Wednesday, September 30, 2015

Nachusa Grasslands

Last week I made a family visit to the lil town of Princeton, Illinois. To a mountain girl I must say this town, although quaint and peaceful, seems mighty flat, surrounded by cornfields on all sides complemented by tall shade trees here and there. However ever since visiting a protected patch of prairie at Hennepin and Hopper Lakes with Uncle Rick some years ago ( I have known that there is far more to the Midwest than just corn even if it may appear that way at first glance, or second, or third. This landscape used to be tall grasses and wildflowers, roaming buffalo and insects endemic to the prairie flora and soil. The Nature Conservancy is working to restore a 3500 acre plot of farmland, now called the Nachusa Grasslands, to its once wild state. Lucky for me they were holding their annual Autumn on the Prairie event, a day of plant walks and bison tours, while I happened to be in town!

Bernie Buchholz identifying native prairie plants
I had the opportunity to take a walk with Bernie Buchholz. He claimed to be relatively new to the prairie ecosystem, however his last 10 years volunteering at the Nachusa Grasslands have served him well, as he was able to identify not only the flowering plants but the seedstalks and curling leaves of nearly every plant that surrounded us.

Hairy Aster (Aster pilosus)

Gentian (Gentiana spp.)

Blazing Star (Liatris spp.) gone to seed

Compass Plant (Silphium laciniatum)

 Marbleseed Plant (Onosmodium spp.)

As we crunched our way through the drying stems and stalks of summer's flowers we noticed the disproportionate ratio of flowers to grasses. This is because the grasses take longer to establish themselves than the wildflowers do. However, as walked further into the rolling landscape, the grasses became more plentiful as we then stood in a patch that had been managed and allowed to proliferate.

Little Bluestem (Schizachyrium scoparium)
Restoring Nachusa is no small feat but rather one of autumnal seed gathering from the prairie, plantings in the spring and periodic burns. How the gathering and planting of seeds encourages growth is clear, whereas burning the very vegetation you wish to nurture may seem self-defeating. But, prescribed burns are quite the opposite. Burning portions of the prairie on a rotating schedule helps to stimulate microbial activity in the soil and therefore increase nutrient availability, suppresses non-native plants (in particular shrubs that can easily take over), and even extends the growing season for warm weather plants. The bison herd that was recently introduced here even plays a role in the maturation of the prairie by "tilling" up soil with their horns and hooves, inadvertently aerating the soil and planting seeds. On a well established prairie filled with grasses, they are also apt to eat grass as opposed to flowers, maintaining a healthy balance between the two.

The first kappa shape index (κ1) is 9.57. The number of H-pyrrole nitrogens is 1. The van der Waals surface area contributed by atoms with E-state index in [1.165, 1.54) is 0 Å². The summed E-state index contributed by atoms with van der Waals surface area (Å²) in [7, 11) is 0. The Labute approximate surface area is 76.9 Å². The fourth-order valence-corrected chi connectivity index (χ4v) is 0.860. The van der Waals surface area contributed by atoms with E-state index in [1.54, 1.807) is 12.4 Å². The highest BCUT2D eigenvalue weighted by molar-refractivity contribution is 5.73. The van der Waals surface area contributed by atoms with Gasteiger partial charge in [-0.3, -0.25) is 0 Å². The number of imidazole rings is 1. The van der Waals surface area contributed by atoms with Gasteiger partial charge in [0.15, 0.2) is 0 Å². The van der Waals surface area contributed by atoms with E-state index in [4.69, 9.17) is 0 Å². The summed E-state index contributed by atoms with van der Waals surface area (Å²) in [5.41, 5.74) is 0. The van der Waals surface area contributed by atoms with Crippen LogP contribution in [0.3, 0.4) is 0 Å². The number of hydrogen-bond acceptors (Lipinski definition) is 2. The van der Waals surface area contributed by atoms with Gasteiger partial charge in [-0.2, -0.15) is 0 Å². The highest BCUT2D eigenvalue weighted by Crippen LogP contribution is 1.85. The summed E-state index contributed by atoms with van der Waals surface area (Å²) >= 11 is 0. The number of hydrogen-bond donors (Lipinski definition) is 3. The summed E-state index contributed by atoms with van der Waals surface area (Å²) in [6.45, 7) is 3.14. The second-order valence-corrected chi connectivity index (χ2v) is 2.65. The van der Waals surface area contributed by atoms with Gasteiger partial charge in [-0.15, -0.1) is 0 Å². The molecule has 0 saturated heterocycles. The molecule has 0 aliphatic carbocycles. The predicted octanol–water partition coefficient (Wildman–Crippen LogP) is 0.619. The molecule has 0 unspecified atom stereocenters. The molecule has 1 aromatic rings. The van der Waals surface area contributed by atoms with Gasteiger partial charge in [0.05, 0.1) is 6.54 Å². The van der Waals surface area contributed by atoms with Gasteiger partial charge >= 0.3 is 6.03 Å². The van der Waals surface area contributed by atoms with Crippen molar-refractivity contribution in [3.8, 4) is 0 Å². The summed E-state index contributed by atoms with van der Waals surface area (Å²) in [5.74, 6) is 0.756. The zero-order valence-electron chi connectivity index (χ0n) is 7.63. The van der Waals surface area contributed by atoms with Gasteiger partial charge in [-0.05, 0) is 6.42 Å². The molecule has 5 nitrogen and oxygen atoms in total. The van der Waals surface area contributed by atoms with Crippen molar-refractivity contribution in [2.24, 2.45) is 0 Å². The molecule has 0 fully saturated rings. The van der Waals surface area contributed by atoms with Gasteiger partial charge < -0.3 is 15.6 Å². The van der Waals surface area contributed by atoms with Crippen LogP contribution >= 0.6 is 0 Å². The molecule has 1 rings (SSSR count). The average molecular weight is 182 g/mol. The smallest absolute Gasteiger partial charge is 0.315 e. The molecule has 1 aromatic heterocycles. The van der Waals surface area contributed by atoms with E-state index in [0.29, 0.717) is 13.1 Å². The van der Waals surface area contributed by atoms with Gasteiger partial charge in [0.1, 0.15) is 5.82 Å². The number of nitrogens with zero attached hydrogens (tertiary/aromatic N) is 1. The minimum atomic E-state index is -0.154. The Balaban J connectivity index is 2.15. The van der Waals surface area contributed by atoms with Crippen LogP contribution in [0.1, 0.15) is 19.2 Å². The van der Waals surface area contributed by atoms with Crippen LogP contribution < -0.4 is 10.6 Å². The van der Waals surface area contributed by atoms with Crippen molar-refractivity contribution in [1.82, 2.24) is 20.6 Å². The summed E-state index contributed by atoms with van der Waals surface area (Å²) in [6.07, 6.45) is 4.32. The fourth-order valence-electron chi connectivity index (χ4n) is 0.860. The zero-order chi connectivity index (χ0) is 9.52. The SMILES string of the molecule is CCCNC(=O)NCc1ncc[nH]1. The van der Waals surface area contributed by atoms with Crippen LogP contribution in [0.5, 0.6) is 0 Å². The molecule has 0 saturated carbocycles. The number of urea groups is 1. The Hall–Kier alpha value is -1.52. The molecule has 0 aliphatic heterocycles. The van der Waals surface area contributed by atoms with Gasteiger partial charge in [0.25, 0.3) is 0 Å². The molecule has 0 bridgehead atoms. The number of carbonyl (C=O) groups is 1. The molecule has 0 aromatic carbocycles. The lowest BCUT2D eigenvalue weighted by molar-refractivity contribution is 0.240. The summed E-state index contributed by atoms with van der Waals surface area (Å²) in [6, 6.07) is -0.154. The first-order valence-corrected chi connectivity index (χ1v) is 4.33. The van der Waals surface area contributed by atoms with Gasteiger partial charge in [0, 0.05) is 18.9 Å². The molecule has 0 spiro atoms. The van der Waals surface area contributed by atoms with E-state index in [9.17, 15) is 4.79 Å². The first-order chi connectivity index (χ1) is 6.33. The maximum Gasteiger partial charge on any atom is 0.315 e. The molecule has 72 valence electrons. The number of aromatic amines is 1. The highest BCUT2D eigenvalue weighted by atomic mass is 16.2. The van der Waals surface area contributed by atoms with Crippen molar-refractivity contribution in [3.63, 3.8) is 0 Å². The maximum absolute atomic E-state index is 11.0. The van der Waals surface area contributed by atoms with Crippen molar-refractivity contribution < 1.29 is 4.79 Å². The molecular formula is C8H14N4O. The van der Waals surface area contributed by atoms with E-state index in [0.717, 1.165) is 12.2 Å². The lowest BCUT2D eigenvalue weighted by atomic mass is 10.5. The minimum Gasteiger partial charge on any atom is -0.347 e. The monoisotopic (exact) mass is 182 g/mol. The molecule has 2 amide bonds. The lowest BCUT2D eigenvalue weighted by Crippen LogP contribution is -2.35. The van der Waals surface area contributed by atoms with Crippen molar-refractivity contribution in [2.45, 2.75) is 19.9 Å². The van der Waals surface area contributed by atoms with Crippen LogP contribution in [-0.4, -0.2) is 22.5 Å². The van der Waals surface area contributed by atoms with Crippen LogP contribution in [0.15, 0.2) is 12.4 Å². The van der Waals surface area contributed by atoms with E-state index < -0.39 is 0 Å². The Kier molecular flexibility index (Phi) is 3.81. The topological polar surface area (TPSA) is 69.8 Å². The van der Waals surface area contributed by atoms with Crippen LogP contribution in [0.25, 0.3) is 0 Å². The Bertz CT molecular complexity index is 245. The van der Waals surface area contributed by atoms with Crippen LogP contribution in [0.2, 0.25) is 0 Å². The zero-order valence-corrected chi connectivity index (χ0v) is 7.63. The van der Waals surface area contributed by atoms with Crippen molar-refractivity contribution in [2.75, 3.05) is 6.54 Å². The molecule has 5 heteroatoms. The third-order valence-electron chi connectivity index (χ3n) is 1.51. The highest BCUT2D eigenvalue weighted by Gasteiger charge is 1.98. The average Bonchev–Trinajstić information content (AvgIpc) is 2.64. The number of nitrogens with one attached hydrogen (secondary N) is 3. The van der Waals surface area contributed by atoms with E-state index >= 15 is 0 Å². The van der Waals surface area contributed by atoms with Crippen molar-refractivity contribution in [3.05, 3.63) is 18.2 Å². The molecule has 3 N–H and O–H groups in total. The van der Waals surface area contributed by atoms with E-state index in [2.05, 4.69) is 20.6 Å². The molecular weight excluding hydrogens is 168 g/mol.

Unfortunately I was not able to capture any photos of the bison herd as the line for the shuttles to that particular portion was easily 100 people deep. Now if the flowers could only get that much attention!

Trail through Nachusa Grasslands
After the guided plant walk I returned by shuttle, mind you this was a pick-up truck's tailgate packed with 10 other plant enthusiasts (this in all seriousness added greatly to the fun) to the main entrance of the Grasslands. Here I found a self-guided loop trail that one could walk with a number of prairie plants conveniently labeled for identification. Therefore any plants of which I had failed to scribble down the names as Bernie had rattled them off, I was able to gather here.

Prairie Thistle (Cersium canescens)

Canada Goldenrod (Solidago canadensis)
Not only is Nachusa home to native prairie plants and bison, but it also provides a home for some of the 1700 prairie dependent insects....perhaps these are a couple here....any insect experts reading?

Common Milkweed (Asclepias syriaca) seedpods along with crawlies
Along this prairie loop the grasses also easily reached over my was once said that these grasses stood so tall, a man on horseback could stand amidst them and barely be seen, apparently the same could apply to an herbalist...

Me and Big Bluestem (Andropogon gerardi) overhead
I  walked this loop, and then a trail that wandered further out into the prairie without any signs or posts or tags, in the golden sun and under an exquisitely blue sky, and found myself wanting to savor this place, a lil of the past in the present. I walked amidst the oranges and reds of the changing wildflower leaves and stalks, the cottony tufts of thistle seed heads and brown button-tops of dead standing coneflower. It was me and the flowers in a sea of Big Bluestem and others of which I hadn't yet learned the names. I stretched out my arms to feel the grasses on my fingertips, to be a part of this meadow for a moment. To commit its beauty to memory.

Yes...lucky me.

Thank you Nachusa Grasslands for nurturing this place and providing me with an opportunity to experience some true Illinois landscape, a glimpse into the past and a hidden gem amongst all that corn. I will surely be returning.

To learn more about Nachusa, visit, or volunteer, you can check out their website:


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